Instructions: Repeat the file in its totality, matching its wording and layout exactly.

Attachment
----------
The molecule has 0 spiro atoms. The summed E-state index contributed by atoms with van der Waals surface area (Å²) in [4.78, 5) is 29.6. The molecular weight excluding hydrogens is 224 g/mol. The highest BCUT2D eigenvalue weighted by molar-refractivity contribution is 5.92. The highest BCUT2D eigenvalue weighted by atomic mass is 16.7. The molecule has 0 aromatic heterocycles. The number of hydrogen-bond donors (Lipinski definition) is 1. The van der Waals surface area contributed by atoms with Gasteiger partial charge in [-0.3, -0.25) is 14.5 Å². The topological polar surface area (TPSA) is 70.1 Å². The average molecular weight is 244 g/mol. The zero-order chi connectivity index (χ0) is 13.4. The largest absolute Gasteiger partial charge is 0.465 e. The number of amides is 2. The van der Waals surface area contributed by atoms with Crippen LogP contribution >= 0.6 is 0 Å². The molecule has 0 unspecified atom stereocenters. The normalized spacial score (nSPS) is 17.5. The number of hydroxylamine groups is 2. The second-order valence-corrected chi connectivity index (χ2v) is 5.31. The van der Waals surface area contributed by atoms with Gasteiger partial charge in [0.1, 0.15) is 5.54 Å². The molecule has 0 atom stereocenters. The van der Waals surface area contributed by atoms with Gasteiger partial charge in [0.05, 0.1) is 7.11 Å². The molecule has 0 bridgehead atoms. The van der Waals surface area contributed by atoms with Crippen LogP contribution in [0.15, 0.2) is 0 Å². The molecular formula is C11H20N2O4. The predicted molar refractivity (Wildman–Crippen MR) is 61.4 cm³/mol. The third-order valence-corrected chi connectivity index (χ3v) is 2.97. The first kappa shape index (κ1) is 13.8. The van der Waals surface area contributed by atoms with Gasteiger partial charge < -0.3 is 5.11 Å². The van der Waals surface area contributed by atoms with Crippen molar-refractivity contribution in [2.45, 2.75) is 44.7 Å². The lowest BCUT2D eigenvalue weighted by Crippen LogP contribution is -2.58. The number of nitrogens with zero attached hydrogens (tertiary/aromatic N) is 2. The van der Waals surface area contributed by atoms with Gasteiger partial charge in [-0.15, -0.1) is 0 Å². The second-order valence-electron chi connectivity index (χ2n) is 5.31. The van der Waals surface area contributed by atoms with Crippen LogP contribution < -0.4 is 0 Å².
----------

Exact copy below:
The molecule has 0 spiro atoms. The summed E-state index contributed by atoms with van der Waals surface area (Å²) in [4.78, 5) is 29.6. The molecular weight excluding hydrogens is 224 g/mol. The highest BCUT2D eigenvalue weighted by molar-refractivity contribution is 5.92. The highest BCUT2D eigenvalue weighted by atomic mass is 16.7. The molecule has 0 aromatic heterocycles. The number of hydrogen-bond donors (Lipinski definition) is 1. The van der Waals surface area contributed by atoms with Gasteiger partial charge in [-0.3, -0.25) is 14.5 Å². The topological polar surface area (TPSA) is 70.1 Å². The average molecular weight is 244 g/mol. The zero-order chi connectivity index (χ0) is 13.4. The largest absolute Gasteiger partial charge is 0.465 e. The number of amides is 2. The van der Waals surface area contributed by atoms with Crippen LogP contribution >= 0.6 is 0 Å². The molecule has 0 unspecified atom stereocenters. The normalized spacial score (nSPS) is 17.5. The number of hydroxylamine groups is 2. The second-order valence-corrected chi connectivity index (χ2v) is 5.31. The van der Waals surface area contributed by atoms with Gasteiger partial charge in [0.1, 0.15) is 5.54 Å². The molecule has 0 atom stereocenters. The van der Waals surface area contributed by atoms with Gasteiger partial charge in [0.05, 0.1) is 7.11 Å². The molecule has 0 bridgehead atoms. The van der Waals surface area contributed by atoms with Crippen LogP contribution in [0.15, 0.2) is 0 Å². The molecular formula is C11H20N2O4. The predicted molar refractivity (Wildman–Crippen MR) is 61.4 cm³/mol. The third-order valence-corrected chi connectivity index (χ3v) is 2.97. The first kappa shape index (κ1) is 13.8. The van der Waals surface area contributed by atoms with Gasteiger partial charge < -0.3 is 5.11 Å². The van der Waals surface area contributed by atoms with Crippen molar-refractivity contribution in [2.45, 2.75) is 44.7 Å². The lowest BCUT2D eigenvalue weighted by Crippen LogP contribution is -2.58. The number of nitrogens with zero attached hydrogens (tertiary/aromatic N) is 2. The van der Waals surface area contributed by atoms with Gasteiger partial charge in [-0.15, -0.1) is 0 Å². The second-order valence-electron chi connectivity index (χ2n) is 5.31. The van der Waals surface area contributed by atoms with Crippen LogP contribution < -0.4 is 0 Å².